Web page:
Tuesday, June 19, 2012

The *big* picture (part 1)

A long overdue, news of astronomy post.

Let's begin with reports from MESSENGER -- MErcury Surface, Space ENvironment, GEochemistry and Ranging. (How long did someone labor to come up with that acronym -- still to cheat, repeatedly?) This mission learned a lot about our solar system's innermost planet. Recursively, perhaps, I consider findings about that world's innermost parts the most fascinating:
Mercury's core is huge for the planet's size, about 85% of the planetary radius, even larger than previous estimates. The planet is sufficiently small that at one time many scientists thought the interior should have cooled to the point that the core would be solid. However, subtle dynamical motions measured from Earth-based radar combined with parameters of the gravity field, as well as observations of the magnetic field that signify an active core dynamo, indicate that Mercury's core is at least partially liquid. 
Moving out ...

Venus in transit
Our sister planet, of course, was all over the news recently as (from Earth's viewpoint) Venus transited the sun.  Besides being a sky watcher's treat, I find it amazing to think of early astronomers using observations of a transit to deduce the scale of the solar system.

(I find Eratosthenes' calculation of the Earth's size -- more than two millennia ago -- equally amazing. Geometry really is useful -- and it's handy to be reminded that geometry means something: Earth measurement.)

And that's a good segue to astronomical news of Earth. We'll begin with what is not quite a finding, but is nonetheless interesting: the implications of a simulation. To wit: "Earth Must Have Another Moon, Say Astronomers." As in:
The way our planet temporarily captures asteroids suggests Earth should have at least one extra moon at any one time.
Speaking of our home world, which has been home to life for about, oh, four billion years ... there's long been a mystery. Conventional stellar evolution theory has it that the sun has become more luminous with age. Calculations based on that theory show that good ole Sol started out only 70% as bright as we measure it today. So why wasn't the early Earth a snowball, rather than -- luckily for us -- a cradle of life? Really ferocious greenhouse effect? The geological record doesn't support that premise. So, from io9, see speculations that "A super-sized Sun could explain why Earth didn’t freeze to death long ago."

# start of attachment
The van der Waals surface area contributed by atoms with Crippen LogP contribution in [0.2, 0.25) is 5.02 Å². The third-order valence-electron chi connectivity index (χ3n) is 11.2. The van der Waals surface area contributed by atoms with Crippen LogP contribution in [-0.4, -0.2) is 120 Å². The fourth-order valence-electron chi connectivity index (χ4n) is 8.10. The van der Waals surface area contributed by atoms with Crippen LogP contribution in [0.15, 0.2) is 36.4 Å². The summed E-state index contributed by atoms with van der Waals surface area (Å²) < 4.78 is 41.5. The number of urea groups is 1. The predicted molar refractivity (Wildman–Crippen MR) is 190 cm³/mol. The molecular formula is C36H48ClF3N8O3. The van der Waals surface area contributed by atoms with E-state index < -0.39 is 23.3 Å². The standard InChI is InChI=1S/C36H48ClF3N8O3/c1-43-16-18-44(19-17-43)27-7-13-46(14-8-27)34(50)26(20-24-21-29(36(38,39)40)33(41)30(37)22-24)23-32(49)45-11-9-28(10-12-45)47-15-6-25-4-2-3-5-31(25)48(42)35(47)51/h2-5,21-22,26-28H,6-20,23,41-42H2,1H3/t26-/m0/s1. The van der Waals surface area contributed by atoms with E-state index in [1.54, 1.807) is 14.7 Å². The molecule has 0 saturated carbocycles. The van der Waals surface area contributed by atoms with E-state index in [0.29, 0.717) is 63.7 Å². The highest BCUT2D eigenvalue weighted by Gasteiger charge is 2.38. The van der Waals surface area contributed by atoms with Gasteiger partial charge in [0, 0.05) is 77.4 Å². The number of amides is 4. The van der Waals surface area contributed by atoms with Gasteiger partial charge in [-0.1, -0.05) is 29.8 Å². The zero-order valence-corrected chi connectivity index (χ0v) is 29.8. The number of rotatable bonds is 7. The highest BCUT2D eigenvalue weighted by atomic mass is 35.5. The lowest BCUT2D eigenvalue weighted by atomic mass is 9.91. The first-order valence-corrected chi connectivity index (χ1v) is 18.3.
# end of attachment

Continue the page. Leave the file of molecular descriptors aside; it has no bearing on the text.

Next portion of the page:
Life on Earth having gained traces of sophistication over the past 4B years, the natives have built telescopes. The National Reconnaissance Office, recently finding itself with a couple extra/unlaunched spy satellites, offered its surplus to NASA. Rather than looking down at Earth, they'll be looking outward. See, "Ex-Spy Telescope May Get New Identity as a Space Investigator."
PHAs in orange. Earth's orbit in gre

Off Earth (but still in the neighborhood), "A New Count of Potentially Hazardous Asteroids." PHA, for short.

How interesting are asteroids? Very (in one blogger's opinion, anyway). The DAWN probe's observations suggest that "huge asteroid Vesta is a battered protoplanet left over from the solar system's early days."

To group asteroid stories, I jumped over Mars. (Take that cow who merely jumped over the moon.) So in Part II (in about a week) we'll explore outward, starting with Mars.

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